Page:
Others were no doubt miffed about the set’s short length. The night’s schedule was already crammed with artists, and Dylan and his band had only managed to rehearse a few songs. After finishing “Like a Rolling Stone” and plodding through a third tune, they abruptly unplugged their instruments and left to muted applause and a fresh chorus of boos. In a desperate effort to calm the raging crowd, Yarrow pleaded for Dylan to grab his acoustic guitar for a brief encore. Dylan reportedly wasn’t happy about the request, but he returned and played solo versions of “It’s All Over Now, Baby Blue” and “Mr. Tambourine Man” before finally leaving the stage for good.
Dylan’s entire set had consisted of just five songs—and only three of them electric—yet it was seen as having massive implications for his future as an artist. In the days that followed, music journalists debated whether he was selling out his audience for a chance at pop stardom, and many criticized the electric gig as a shameless attempt to appeal to the youth culture. “Dylan now sings rock ’n’ roll, the words mattering less than the beat,” wrote the Providence Journal. “What he used to stand for, whether one agreed with it or not, was much clearer than what he stands for now. Perhaps himself.” Likewise, many of Dylan’s fellow folk musicians considered the blaring electric tones contrary to the spirit of Newport. “You don’t whistle in church,” singer Theodore Bikel told a reporter, “you don’t play rock ’n’ roll at a folk festival.”
The controversy would continue to haunt Dylan when he went on tour a month later. His shows—which included both electric and acoustic sets—were often met with boos and pleas for the return of the “old Dylan.” One man even screamed “Judas!” at him during a concert in England. There was no denying the quality of the material, however, and it wasn’t long before most of the audience got onboard. Dylan’s next rock album, “Highway 61 Revisited,” was hailed as an instant classic, and “Like a Rolling Stone” became his first hit single. By the time his album “Blonde on Blonde” was released in 1966, many former critics were forced to admit that electric instruments had not dampened his flair for writing rebellious songs or poetic, quotable lyrics.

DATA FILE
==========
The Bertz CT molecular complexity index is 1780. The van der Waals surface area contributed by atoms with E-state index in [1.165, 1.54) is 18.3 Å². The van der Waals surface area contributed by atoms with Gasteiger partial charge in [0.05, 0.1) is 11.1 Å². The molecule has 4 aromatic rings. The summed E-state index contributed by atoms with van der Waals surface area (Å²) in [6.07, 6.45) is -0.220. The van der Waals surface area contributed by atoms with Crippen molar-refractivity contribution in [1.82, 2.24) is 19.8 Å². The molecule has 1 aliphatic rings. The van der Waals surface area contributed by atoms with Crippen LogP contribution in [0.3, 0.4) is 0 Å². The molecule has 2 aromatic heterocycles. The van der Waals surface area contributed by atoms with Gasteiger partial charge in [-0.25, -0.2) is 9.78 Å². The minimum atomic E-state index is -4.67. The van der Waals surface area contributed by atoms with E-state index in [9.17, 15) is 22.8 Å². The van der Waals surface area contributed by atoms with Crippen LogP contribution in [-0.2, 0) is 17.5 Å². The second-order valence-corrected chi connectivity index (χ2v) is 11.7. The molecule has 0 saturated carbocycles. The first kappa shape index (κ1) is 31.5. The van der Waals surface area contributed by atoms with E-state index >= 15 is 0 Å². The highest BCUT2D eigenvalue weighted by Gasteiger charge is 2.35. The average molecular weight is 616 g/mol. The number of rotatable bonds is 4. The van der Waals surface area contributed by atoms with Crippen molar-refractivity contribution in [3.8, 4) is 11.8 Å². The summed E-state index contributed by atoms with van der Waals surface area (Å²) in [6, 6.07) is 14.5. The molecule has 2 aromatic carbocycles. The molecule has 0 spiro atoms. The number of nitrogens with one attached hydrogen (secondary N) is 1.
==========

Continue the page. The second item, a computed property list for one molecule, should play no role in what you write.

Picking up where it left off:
The Newport Folk Festival wouldn’t be the last time that Bob Dylan reinvented himself, but it is now remembered as a pivotal juncture in his career. It was the moment when he proclaimed his artistic independence and helped usher in a new era of lyrics-driven rock ’n’ roll. That didn’t mean he wasn’t affected by the criticism he received from the folk community. Dylan had never planned on causing a rift by picking up the electric guitar, and the booing he received during his 1965 set reportedly left him shaken. While he later returned to his acoustic roots on subsequent records, he wouldn’t appear at Newport again for another 37 years.